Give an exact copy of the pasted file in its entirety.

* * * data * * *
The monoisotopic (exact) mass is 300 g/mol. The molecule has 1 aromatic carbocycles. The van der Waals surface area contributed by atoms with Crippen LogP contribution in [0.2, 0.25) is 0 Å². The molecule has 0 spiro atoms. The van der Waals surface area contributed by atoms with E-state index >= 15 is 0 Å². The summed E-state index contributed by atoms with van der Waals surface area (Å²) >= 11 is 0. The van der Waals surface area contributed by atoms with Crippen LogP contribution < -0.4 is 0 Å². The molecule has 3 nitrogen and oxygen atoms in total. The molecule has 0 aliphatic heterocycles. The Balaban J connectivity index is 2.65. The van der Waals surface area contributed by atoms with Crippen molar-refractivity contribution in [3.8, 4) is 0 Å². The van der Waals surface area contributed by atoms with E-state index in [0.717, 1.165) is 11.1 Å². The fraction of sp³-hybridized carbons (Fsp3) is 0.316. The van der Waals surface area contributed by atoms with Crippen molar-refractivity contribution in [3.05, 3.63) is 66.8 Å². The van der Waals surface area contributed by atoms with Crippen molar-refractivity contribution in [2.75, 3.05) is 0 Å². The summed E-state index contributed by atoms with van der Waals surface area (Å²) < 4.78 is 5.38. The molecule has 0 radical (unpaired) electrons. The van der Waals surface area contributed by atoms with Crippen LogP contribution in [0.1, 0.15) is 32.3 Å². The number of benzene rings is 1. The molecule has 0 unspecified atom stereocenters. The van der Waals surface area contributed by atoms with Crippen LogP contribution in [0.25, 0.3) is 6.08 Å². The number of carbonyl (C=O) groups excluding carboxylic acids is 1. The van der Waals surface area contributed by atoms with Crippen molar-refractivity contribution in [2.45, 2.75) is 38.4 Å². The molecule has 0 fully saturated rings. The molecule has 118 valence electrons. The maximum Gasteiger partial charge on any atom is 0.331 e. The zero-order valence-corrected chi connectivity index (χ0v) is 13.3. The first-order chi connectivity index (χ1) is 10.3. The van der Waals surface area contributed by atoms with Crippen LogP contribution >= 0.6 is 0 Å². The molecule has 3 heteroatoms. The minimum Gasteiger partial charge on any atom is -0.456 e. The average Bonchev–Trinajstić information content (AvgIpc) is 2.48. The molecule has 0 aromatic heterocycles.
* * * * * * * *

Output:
The monoisotopic (exact) mass is 300 g/mol. The molecule has 1 aromatic carbocycles. The van der Waals surface area contributed by atoms with Crippen LogP contribution in [0.2, 0.25) is 0 Å². The molecule has 0 spiro atoms. The van der Waals surface area contributed by atoms with E-state index >= 15 is 0 Å². The summed E-state index contributed by atoms with van der Waals surface area (Å²) >= 11 is 0. The van der Waals surface area contributed by atoms with Crippen LogP contribution < -0.4 is 0 Å². The molecule has 3 nitrogen and oxygen atoms in total. The molecule has 0 aliphatic heterocycles. The Balaban J connectivity index is 2.65. The van der Waals surface area contributed by atoms with Crippen molar-refractivity contribution in [3.8, 4) is 0 Å². The van der Waals surface area contributed by atoms with E-state index in [0.717, 1.165) is 11.1 Å². The fraction of sp³-hybridized carbons (Fsp3) is 0.316. The van der Waals surface area contributed by atoms with Crippen molar-refractivity contribution in [3.05, 3.63) is 66.8 Å². The van der Waals surface area contributed by atoms with Crippen molar-refractivity contribution in [2.75, 3.05) is 0 Å². The summed E-state index contributed by atoms with van der Waals surface area (Å²) < 4.78 is 5.38. The molecule has 0 radical (unpaired) electrons. The van der Waals surface area contributed by atoms with Crippen LogP contribution in [0.1, 0.15) is 32.3 Å². The number of benzene rings is 1. The molecule has 0 unspecified atom stereocenters. The van der Waals surface area contributed by atoms with Crippen LogP contribution in [0.25, 0.3) is 6.08 Å². The number of carbonyl (C=O) groups excluding carboxylic acids is 1. The van der Waals surface area contributed by atoms with Crippen molar-refractivity contribution in [2.45, 2.75) is 38.4 Å². The molecule has 0 fully saturated rings. The molecule has 118 valence electrons. The maximum Gasteiger partial charge on any atom is 0.331 e. The zero-order valence-corrected chi connectivity index (χ0v) is 13.3. The first-order chi connectivity index (χ1) is 10.3. The van der Waals surface area contributed by atoms with Crippen LogP contribution >= 0.6 is 0 Å². The molecule has 3 heteroatoms. The minimum Gasteiger partial charge on any atom is -0.456 e. The average Bonchev–Trinajstić information content (AvgIpc) is 2.48. The molecule has 0 aromatic heterocycles.